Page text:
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What is the alternative to divorce?

The obvious answer is, the couple stays together. Many couples do, for a variety of reasons. Everyone has heard this: “We’re staying together for the sake of the children.” Until no fault and the liberalization of divorce laws, many unhappy couples stayed together until the children grew up and left home. At one time, society expected the selflessness of spouses who could put a stable home for children ahead of their own quest for happiness.

Staying married does not necessarily mean that couples have resuscitated their troubled marriages. It may have meant they have achieved an understanding and in some cases a kind detente. This regime is one many couples live with, and it can work provided that the spouse remain cordial and don’t turn everyday life into a battlefield. In this, spouses may achieve a benign indifference to one another and yet preserve the social and financial benefits of a marriage. It is a kind of trade that some couples consider worth the effort.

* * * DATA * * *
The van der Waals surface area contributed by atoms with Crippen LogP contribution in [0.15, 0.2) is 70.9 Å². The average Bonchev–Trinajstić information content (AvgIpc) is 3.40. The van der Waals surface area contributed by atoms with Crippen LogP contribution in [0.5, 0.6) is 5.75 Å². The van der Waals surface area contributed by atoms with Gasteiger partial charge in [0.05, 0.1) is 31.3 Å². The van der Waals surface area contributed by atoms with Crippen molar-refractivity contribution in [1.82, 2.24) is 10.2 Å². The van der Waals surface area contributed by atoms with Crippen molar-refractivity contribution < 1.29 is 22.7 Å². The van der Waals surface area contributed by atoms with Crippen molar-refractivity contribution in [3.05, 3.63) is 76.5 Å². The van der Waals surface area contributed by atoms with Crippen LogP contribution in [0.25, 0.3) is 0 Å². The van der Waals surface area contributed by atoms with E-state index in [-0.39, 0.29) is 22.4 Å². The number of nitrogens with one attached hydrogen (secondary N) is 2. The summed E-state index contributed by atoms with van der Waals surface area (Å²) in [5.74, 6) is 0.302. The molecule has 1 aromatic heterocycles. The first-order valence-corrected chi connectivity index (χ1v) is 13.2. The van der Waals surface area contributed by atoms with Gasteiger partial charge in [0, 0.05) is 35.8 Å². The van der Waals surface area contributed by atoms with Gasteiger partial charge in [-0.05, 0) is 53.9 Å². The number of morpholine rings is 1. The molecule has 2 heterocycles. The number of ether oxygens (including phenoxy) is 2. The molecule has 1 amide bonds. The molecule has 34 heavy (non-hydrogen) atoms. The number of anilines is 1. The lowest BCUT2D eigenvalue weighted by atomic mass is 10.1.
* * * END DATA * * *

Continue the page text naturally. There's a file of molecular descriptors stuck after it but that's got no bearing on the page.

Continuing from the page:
Many couples abide dead marriages for years. Some may even go to great lengths, putting on a masks that mislead even friends and family. In this routine, the spouses must achieve a rapport that insures a measure of domestic tranquility because fighting and arguing in front of children does them no good at all.

Because divorce is such an everyday thing, some social scientists and observers believe that people jump too readily to a divorce, when it would be possible to salvage the marriage.

Sometimes couples can and do reconcile and deal with the differences they have. They decide the marriage is not damaged beyond repair. It may be a cliche to say that a marriage can be stronger for weathering a storm, but it is often true.

A good divorce lawyer will usually urge his or her clients to seek marriage counseling before proceeding with a divorce, because many marriages are not dead, but just wounded.